I’ve got so many thoughts running around my mind about Red Sister. Let’s try to wrangle them into a semi-cohesive review, shall we ?

Whilst reading, I’ve been irritated by the use of trope after trope after trope. At times it seemed like I was reading a cross between Harry Potter and Blood Song. The whole thing of kids going to fighter / mage / assassin school isn’t very original. What bugged me even more was the obvious BS about the evil plot that’s going on, of which, of course, only the kids (aka the protagonists) know, and which, also of course, can only be foiled by those kids. Because talking to an adult obviously always leads to the whole case being dismissed. Obviously. Massive eyerolling ensues…


So I was thoroughly ready to go harsh on the rating. But as I said, lots of thoughts running around in my head.

  1. Despite the heavy use of tropes, the actual world building was excellent. The whole idea this world is based upon, with the artificial moon, the corridor and the “Shipheart” is quite fun. It goes the same route as The Broken Empire series and i realy enjoyed it.

  2. The writing is also quite good, with some absolutely stunning passages in the prologue / interlude. Although I would have preferred a bit more of it.

  3. It might feature kids as protagonists (7 - 11 years old) but despite that, there’s a lot of punching, torturing, fighting and dying going around, which makes it feel like a proper adult novel.

  4. I mentioned the prologue / interlude before, where we see our protagonists about 10 years after the main story, and THAT part I absolutely loved. It’s those chapters that kept me going, promising a gritty, epic storyline later on. From that perspective, it would make sense to start the series with the ‘origin’ story. It also wouldn’t make sense to have part 1 ramp up to the hinted epic scale, because then the next installments wouldn’t be able to top that. I remember feeling the same way about [Prince of Thorns]. The Broken Empire series is one of my favorites, but the first part doesn’t do it justice.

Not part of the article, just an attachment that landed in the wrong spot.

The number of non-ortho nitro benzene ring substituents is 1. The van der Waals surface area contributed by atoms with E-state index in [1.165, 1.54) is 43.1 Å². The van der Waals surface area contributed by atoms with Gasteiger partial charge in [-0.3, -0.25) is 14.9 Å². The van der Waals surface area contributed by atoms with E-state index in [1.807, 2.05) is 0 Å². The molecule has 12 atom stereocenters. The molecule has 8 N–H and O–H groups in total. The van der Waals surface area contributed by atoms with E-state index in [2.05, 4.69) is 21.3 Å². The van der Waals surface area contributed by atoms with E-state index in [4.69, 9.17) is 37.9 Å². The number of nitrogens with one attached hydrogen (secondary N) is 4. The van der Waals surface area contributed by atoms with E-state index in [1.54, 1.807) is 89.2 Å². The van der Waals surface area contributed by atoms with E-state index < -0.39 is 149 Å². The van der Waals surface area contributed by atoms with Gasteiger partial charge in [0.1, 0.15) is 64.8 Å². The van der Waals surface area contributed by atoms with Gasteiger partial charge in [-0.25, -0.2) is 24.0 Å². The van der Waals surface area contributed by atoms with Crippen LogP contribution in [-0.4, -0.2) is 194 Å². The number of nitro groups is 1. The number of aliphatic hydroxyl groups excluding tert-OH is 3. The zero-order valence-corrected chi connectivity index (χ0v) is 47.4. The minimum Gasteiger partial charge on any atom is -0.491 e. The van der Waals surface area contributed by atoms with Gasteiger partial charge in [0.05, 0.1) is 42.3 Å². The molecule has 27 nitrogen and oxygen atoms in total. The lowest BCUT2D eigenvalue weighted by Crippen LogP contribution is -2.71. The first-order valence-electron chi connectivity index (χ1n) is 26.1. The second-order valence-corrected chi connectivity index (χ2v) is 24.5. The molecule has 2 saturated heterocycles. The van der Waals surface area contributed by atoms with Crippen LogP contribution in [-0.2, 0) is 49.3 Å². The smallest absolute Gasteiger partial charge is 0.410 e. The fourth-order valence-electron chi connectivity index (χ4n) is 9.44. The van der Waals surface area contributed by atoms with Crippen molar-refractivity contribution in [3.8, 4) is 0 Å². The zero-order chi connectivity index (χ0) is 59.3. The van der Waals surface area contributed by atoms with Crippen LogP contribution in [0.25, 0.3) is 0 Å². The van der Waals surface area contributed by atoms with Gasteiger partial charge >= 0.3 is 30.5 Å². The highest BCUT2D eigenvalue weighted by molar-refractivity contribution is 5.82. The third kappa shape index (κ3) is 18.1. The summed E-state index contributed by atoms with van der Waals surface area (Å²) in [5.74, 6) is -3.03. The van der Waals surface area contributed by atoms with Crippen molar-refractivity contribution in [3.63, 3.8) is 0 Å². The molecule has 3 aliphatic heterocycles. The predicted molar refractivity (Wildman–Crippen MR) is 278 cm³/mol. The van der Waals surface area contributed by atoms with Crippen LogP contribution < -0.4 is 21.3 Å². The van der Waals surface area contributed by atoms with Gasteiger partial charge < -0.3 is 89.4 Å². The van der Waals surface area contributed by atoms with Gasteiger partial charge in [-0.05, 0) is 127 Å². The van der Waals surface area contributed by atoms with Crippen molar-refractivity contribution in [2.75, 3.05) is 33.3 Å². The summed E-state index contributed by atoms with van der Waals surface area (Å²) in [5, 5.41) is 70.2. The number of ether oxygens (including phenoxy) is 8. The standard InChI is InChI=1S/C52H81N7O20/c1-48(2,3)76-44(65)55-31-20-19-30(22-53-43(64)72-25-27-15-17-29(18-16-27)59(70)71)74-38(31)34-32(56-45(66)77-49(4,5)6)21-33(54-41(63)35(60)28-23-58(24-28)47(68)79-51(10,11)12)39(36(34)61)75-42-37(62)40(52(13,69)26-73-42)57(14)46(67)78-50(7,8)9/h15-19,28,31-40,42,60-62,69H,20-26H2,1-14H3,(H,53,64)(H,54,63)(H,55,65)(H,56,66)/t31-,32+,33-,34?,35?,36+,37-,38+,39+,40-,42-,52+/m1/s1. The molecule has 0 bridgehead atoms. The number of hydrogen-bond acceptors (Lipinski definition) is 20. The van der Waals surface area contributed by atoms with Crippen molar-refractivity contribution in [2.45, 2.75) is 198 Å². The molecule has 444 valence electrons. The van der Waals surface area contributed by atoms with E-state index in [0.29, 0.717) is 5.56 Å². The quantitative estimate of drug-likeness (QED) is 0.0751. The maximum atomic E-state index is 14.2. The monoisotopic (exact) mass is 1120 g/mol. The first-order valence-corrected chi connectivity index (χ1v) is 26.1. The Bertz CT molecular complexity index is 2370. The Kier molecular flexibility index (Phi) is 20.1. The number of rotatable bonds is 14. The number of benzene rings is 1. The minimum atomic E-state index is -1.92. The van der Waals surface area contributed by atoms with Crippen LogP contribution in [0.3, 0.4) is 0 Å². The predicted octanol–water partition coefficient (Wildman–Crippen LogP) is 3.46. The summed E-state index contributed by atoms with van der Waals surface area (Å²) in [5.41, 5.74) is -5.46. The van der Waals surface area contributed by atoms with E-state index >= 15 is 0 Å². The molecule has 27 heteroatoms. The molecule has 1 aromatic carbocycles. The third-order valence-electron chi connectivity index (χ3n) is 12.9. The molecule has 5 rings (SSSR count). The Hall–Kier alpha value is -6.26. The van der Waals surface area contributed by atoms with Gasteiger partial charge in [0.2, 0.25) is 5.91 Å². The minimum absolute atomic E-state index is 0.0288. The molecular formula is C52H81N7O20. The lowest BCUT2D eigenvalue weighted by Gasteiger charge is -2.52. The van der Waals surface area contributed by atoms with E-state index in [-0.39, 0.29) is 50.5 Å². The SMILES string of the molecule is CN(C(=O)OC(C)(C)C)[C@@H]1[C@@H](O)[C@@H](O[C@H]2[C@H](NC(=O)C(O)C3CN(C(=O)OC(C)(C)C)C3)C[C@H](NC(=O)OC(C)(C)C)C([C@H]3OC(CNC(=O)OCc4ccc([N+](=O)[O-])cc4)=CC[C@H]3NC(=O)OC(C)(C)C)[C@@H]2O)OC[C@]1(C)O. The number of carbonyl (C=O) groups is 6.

5. Despite all of my ‘frustrations’ with the tropes, I found that I really liked Nona as a character. She has values, odd ones, but values nonetheless, and she sticks to them.

One more gripe: the foreshadowing at the end really feels like it could have been done better. The plot twist at the end doesn’t come as a surprise at all and again gave me the feeling that I was reading a YA novel (which I don’t like).

So, after all that, the main question is of course, did I like it ? Sadly I conclude that I didn’t like it as much as hoped I would. I do see the promise of an epic arc and hope that the next chapter will bring me that.

I’m sticking with 3.5 stars, rounded up for promise.

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